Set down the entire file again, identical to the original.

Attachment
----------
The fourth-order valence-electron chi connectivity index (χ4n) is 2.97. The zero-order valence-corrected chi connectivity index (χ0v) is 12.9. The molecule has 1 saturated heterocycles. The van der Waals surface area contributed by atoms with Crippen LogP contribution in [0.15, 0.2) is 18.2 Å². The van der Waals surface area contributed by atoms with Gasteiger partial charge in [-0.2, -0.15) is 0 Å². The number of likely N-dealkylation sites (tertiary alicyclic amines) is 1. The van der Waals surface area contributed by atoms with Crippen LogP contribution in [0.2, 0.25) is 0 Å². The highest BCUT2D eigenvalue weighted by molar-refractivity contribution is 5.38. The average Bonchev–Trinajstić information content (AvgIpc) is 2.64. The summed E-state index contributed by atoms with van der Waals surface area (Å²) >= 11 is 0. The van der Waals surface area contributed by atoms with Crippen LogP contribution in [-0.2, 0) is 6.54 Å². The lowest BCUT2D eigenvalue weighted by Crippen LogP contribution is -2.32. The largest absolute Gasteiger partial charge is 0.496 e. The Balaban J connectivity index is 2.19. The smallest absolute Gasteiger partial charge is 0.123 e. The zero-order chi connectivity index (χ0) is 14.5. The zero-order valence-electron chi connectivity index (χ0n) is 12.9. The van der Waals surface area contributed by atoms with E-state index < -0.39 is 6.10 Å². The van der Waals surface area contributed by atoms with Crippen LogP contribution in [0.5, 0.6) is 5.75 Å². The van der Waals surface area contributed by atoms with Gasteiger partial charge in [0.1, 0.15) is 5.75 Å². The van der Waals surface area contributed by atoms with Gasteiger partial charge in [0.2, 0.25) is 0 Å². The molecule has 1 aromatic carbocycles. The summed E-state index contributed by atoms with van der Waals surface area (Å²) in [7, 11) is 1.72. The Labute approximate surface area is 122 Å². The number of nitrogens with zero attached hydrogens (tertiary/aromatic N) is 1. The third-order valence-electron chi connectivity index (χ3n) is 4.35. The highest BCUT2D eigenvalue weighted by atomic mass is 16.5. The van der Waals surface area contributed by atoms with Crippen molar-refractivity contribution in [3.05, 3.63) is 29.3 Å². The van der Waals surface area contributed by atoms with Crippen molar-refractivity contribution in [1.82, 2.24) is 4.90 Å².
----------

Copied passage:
The fourth-order valence-electron chi connectivity index (χ4n) is 2.97. The zero-order valence-corrected chi connectivity index (χ0v) is 12.9. The molecule has 1 saturated heterocycles. The van der Waals surface area contributed by atoms with Crippen LogP contribution in [0.15, 0.2) is 18.2 Å². The van der Waals surface area contributed by atoms with Gasteiger partial charge in [-0.2, -0.15) is 0 Å². The number of likely N-dealkylation sites (tertiary alicyclic amines) is 1. The van der Waals surface area contributed by atoms with Crippen LogP contribution in [0.2, 0.25) is 0 Å². The highest BCUT2D eigenvalue weighted by molar-refractivity contribution is 5.38. The average Bonchev–Trinajstić information content (AvgIpc) is 2.64. The summed E-state index contributed by atoms with van der Waals surface area (Å²) >= 11 is 0. The van der Waals surface area contributed by atoms with Crippen LogP contribution in [-0.2, 0) is 6.54 Å². The lowest BCUT2D eigenvalue weighted by Crippen LogP contribution is -2.32. The largest absolute Gasteiger partial charge is 0.496 e. The Balaban J connectivity index is 2.19. The smallest absolute Gasteiger partial charge is 0.123 e. The zero-order chi connectivity index (χ0) is 14.5. The zero-order valence-electron chi connectivity index (χ0n) is 12.9. The van der Waals surface area contributed by atoms with E-state index < -0.39 is 6.10 Å². The van der Waals surface area contributed by atoms with Crippen LogP contribution in [0.5, 0.6) is 5.75 Å². The van der Waals surface area contributed by atoms with Gasteiger partial charge in [0.1, 0.15) is 5.75 Å². The van der Waals surface area contributed by atoms with Gasteiger partial charge in [0.2, 0.25) is 0 Å². The molecule has 1 aromatic carbocycles. The summed E-state index contributed by atoms with van der Waals surface area (Å²) in [7, 11) is 1.72. The Labute approximate surface area is 122 Å². The number of nitrogens with zero attached hydrogens (tertiary/aromatic N) is 1. The third-order valence-electron chi connectivity index (χ3n) is 4.35. The highest BCUT2D eigenvalue weighted by atomic mass is 16.5. The van der Waals surface area contributed by atoms with Crippen molar-refractivity contribution in [3.05, 3.63) is 29.3 Å². The van der Waals surface area contributed by atoms with Crippen molar-refractivity contribution in [1.82, 2.24) is 4.90 Å².